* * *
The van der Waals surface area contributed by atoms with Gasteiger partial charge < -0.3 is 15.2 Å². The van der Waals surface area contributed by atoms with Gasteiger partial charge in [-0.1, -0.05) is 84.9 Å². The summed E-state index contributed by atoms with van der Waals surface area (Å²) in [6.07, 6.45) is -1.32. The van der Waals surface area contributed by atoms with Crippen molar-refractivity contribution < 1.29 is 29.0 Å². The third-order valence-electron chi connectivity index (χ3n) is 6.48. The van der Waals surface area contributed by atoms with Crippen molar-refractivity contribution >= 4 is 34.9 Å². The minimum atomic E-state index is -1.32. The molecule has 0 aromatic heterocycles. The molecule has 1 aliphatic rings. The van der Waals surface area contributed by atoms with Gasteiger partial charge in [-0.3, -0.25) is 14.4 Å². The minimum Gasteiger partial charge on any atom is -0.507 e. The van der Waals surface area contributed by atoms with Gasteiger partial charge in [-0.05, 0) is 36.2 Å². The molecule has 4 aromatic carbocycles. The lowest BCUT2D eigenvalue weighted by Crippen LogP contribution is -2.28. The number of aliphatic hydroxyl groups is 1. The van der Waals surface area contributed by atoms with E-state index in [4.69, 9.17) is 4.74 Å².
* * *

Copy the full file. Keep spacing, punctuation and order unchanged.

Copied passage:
The van der Waals surface area contributed by atoms with Gasteiger partial charge < -0.3 is 15.2 Å². The van der Waals surface area contributed by atoms with Gasteiger partial charge in [-0.1, -0.05) is 84.9 Å². The summed E-state index contributed by atoms with van der Waals surface area (Å²) in [6.07, 6.45) is -1.32. The van der Waals surface area contributed by atoms with Crippen molar-refractivity contribution < 1.29 is 29.0 Å². The third-order valence-electron chi connectivity index (χ3n) is 6.48. The van der Waals surface area contributed by atoms with Crippen molar-refractivity contribution >= 4 is 34.9 Å². The minimum atomic E-state index is -1.32. The molecule has 0 aromatic heterocycles. The molecule has 1 aliphatic rings. The van der Waals surface area contributed by atoms with Gasteiger partial charge in [-0.3, -0.25) is 14.4 Å². The minimum Gasteiger partial charge on any atom is -0.507 e. The van der Waals surface area contributed by atoms with Gasteiger partial charge in [-0.05, 0) is 36.2 Å². The molecule has 4 aromatic carbocycles. The lowest BCUT2D eigenvalue weighted by Crippen LogP contribution is -2.28. The number of aliphatic hydroxyl groups is 1. The van der Waals surface area contributed by atoms with E-state index in [4.69, 9.17) is 4.74 Å².